Partners of a certain vintage are leaving Goldman Sachs, and people aren't happy

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Are you a partner managing director (PMD) at Goldman Sachs? Are you in with Lloyd Blankfein? No? You might want to watch your back.

Goldman insiders suggest the firm is in the throes of a battle for control over the succession to Lloyd Blankfein and the senior positions below him, and that this is influencing the current round of departures.

As we reported last week, Goldman's fixed income sales and trading cuts appear to be disproportionately affecting some of the bank's most senior and long-serving staff. Herman Klein Wassink, a managing director in structured credit sales since 1997 has gone. Guido Filippa, an MD of five and a half years in fixed income sales is understood to have gone too, along with Andrew Wyke, an MD and head of European rates sales since 2008. Peeyush Misra, a partner managing director and veteran mortgage derivatives trader, is said to have retired. The other exits may well have been voluntary too.

Something similar is happening on Wall Street. There, Goldman staff say it's the most senior people at the firm who are disappearing. Without offering names, one Goldmanite said it's the guys who "ran desks for ten years" who are off. The exits reportedly include a head of derivative sales, a head of cash sales trading, a head of CMBS, a head Latin American sales and a co-head of equities sales, with some people leaving voluntarily. The Wall Street Journal reported that J. Ronald Morgan, head of execution services at Goldman Sachs was retiring earlier this month. Bloomberg reports today that Carsten Schwarting, a fixed income trading partner, is retiring alongside Misra.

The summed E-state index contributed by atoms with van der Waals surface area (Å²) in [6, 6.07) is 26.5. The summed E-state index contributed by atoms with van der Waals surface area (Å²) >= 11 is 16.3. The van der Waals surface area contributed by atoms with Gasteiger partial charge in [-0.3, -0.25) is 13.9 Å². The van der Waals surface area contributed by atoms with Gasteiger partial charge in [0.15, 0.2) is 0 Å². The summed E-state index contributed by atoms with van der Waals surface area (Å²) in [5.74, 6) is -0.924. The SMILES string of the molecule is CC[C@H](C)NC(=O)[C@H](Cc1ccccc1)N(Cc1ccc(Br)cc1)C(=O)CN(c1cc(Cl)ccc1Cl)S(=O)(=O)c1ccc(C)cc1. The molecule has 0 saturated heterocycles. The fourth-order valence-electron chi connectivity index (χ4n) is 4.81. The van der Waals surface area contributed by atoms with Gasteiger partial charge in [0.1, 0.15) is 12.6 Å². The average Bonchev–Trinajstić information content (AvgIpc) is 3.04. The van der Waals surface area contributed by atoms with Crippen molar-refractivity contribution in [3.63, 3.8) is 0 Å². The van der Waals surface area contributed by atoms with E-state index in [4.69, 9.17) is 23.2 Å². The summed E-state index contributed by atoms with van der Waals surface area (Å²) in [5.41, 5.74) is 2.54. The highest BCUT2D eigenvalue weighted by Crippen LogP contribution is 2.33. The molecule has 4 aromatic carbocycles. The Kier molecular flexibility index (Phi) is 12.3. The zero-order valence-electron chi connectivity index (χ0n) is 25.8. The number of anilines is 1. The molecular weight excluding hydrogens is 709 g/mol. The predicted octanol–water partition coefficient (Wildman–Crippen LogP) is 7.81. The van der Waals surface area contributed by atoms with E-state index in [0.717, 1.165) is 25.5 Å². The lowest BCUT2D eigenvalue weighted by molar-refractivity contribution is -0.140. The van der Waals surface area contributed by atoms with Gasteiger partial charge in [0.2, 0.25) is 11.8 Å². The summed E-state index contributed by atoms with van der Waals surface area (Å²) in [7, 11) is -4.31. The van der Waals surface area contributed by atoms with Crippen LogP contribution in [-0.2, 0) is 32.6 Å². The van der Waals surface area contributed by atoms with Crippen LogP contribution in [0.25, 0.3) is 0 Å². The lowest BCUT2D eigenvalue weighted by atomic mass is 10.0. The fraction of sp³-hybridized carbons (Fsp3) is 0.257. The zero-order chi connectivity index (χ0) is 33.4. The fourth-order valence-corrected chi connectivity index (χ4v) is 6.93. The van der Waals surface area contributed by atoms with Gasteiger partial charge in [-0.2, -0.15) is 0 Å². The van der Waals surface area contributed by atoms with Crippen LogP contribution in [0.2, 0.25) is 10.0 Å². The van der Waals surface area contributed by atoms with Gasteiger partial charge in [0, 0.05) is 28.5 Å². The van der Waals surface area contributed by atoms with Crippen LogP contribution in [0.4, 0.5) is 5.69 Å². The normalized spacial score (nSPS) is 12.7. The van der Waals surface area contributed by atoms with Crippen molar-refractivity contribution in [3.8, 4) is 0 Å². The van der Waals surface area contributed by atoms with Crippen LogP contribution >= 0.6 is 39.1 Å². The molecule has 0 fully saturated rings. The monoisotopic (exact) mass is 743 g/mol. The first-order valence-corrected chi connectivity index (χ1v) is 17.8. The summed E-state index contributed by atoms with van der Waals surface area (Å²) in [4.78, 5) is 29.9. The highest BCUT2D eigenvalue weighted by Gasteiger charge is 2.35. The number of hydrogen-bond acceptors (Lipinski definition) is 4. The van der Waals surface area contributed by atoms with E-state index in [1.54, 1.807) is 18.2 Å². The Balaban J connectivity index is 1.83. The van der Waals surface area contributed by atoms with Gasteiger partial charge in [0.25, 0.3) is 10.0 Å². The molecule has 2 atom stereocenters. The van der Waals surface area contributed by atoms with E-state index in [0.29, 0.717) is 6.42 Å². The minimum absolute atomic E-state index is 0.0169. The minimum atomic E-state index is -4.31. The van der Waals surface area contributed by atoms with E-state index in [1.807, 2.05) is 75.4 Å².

While some at Goldman attribute the disappearance of senior staff to the need to make way for younger, cheaper and sometimes more productive mid-rankers, others detect something more Machiavellian.

Goldman Sachs declined to comment on the exits, but one senior Goldman insider suggests they're part of the battle to succeed Lloyd Blankfein and to shape the firm after he's gone. Blankfein, who received chemotherapy for "highly curable" cancer earlier this year, has never given a date for his retirement, but the sands are allegedly shifting below him.

Gary Cohn, Goldman's COO, has long seemed assured of the CEO title when Blankfein steps aside. Insiders suggest Jim Esposito is emerging as a contender for the head of securities. An alleged favourite of Blankfein, Esposito was named chief strategy officer of Goldman's securities division in February, putting him at the forefront of attempts to reorganize the firms' trading operation. Last week, Tom Cornacchia Goldman's global co-head of sales, said the firm's fixed income division is already experiencing "friction" as it moves to more of an agency model and staff are encouraged to sell to clients over the length of a relationship rather than the length of a telephone call.

As this change takes place, Goldman insiders suggest the perception internally is that the most senior cohort of Goldman's fixed income currencies and commodities (FICC) staff is protected. "Those senior FICC lieutenants who created revenues for the firm between 2003 and 2007 are still here," says one Goldman banker, claiming that they are Blankfein's people, and are mostly on the management board.  It's a group that includes Esposito, CFO Harvey Schwartz, co-heads of the securities division Pablo Salame, Isabelle Ealet and Ashok Varadhan, along with London-based Michael Sherwood. All five men and one woman work in or have a background in fixed income trading and were promoted to MD at the start of the 2000s.

In normal circumstances, Goldman's heads of business might have retired. The firm's stock is well above its nadir of 2009 and by 2014 most pre-crisis option packages had vested above water.  Insiders argue they're hanging on because of Blankfein's succession. European banks like Credit Suisse and Barclays have been through multiple heads of fixed income sales and trading since the crisis. - Then again, their businesses have performed less well.

With the most expensive PMDs at Goldman seeming to be inviolable, insiders say it's the tier below that's disappearing as the firm tries to save money. Hence the departure of so many long-serving veterans and heads of desk. It doesn't help that 2016 is a partner year and that existing partners are often encouraged out to make way for new ones. With the successful 2003-2007 cohort of PMDs seemingly protected, it's the older partners and those recently promoted in 2008, 2010 and 2012 who are said to be watching their backs. The 2014 partners will be safe for one more cycle.

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